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Monday, April 25, 2005

The Exhibition That Ought to Be an Essay

Japan Society’s current exhibition, Little Boy: The Arts of Japan’s Exploding Subculture, leads the field of spring shows in terms of press exposure. In one respect, that’s the way it should be. The show, curated, by Takashi Murakami, presents an important and compelling thesis on contemporary Japanese culture.

That thesis, though, isn’t thoroughly supported or developed in the small installation at Japan Society. Murakami’s idea would be better illustrated in a catalogue essay than it is by the exhibition.

Given the amount of hype it has received, the show is surprisingly small. Filling the modest second floor gallery space at Japan Society and spilling out across the city with a few pieces of public art, Murakami doesn’t really have the space to thoroughly illustrate his concept of “superflat.” And that’s a shame.

Murakami’s reading of Japanese society’s reaction to the atomic bombing and forced demilitarization is insightful. It’s an example of what every scholar practicing cultural studies should aspire to. The show, though, doesn’t present enough work to fully illustrate the idea or tease out its nuances.

A mixture of commercial products (one installation contains more Hello Kitty product than I’ve ever seen in one place), regional mascot costumes, Godzilla toys, anime, and painting, the show illustrates the interconnectedness between what we in the West consider to be high and low art.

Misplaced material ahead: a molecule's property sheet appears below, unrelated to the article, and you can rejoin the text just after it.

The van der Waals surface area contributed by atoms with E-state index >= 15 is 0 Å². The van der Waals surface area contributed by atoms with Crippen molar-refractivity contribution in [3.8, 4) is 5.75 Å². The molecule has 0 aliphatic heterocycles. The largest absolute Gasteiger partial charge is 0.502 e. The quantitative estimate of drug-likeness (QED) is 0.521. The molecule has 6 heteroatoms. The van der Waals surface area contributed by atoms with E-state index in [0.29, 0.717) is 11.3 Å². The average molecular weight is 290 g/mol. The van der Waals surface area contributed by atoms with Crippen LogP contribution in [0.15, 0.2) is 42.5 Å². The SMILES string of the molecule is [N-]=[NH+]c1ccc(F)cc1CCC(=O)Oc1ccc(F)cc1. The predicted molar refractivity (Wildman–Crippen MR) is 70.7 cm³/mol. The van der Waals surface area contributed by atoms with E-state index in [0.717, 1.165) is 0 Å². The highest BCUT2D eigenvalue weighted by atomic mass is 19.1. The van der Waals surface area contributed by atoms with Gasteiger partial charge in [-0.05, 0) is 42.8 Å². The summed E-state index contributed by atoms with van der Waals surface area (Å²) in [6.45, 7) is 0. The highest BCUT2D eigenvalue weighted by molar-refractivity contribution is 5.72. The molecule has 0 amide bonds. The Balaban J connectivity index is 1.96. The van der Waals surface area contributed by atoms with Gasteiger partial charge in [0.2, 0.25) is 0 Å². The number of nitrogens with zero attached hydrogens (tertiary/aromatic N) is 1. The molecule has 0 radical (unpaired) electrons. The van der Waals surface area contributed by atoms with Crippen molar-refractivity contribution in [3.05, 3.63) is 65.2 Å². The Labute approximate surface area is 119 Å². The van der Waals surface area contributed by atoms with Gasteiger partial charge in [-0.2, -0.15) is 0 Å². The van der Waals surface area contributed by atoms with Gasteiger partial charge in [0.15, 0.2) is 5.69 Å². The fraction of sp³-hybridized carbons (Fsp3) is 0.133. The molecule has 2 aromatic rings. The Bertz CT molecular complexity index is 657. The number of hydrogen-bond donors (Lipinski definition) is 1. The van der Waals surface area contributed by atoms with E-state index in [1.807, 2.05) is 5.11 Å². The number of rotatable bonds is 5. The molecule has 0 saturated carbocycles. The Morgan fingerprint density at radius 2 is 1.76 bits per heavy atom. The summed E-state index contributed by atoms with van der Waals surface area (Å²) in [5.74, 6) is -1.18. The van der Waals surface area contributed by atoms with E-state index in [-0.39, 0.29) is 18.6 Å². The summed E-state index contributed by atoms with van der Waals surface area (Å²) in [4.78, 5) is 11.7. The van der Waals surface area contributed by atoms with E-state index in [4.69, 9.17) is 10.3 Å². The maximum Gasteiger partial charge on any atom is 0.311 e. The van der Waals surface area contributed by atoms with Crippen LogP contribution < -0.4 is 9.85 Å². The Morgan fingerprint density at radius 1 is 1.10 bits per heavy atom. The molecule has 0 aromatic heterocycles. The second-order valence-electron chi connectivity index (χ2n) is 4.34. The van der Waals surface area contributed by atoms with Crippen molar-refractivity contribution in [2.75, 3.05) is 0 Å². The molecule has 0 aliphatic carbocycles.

Because of the limited space, though, the installation shortchanges the originating concept for the show. Walking through the installation I wished for more painting. I didn’t want less of the cute product Murakami includes in the show, but I did want to see more examples of how painters, sculptors, and print makers are responding to popular culture’s infatuations.

The most interesting aspect of the show is the dialectic that emerges between the commercial products and the work of what we call fine artists. There just isn’t enough art in the show, though, to produce the level of dialogue that Murakami’s reading of culture warrants.

My advice: save the $12 admission charge and use it to buy the catalogue when it is released on May 1. I’m assuming the argument will be well made there. And that it will be fully illustrated.

Little Boy: The Arts of Japan’s Exploding Subculture (through July 24, 2005) at Japan Society.



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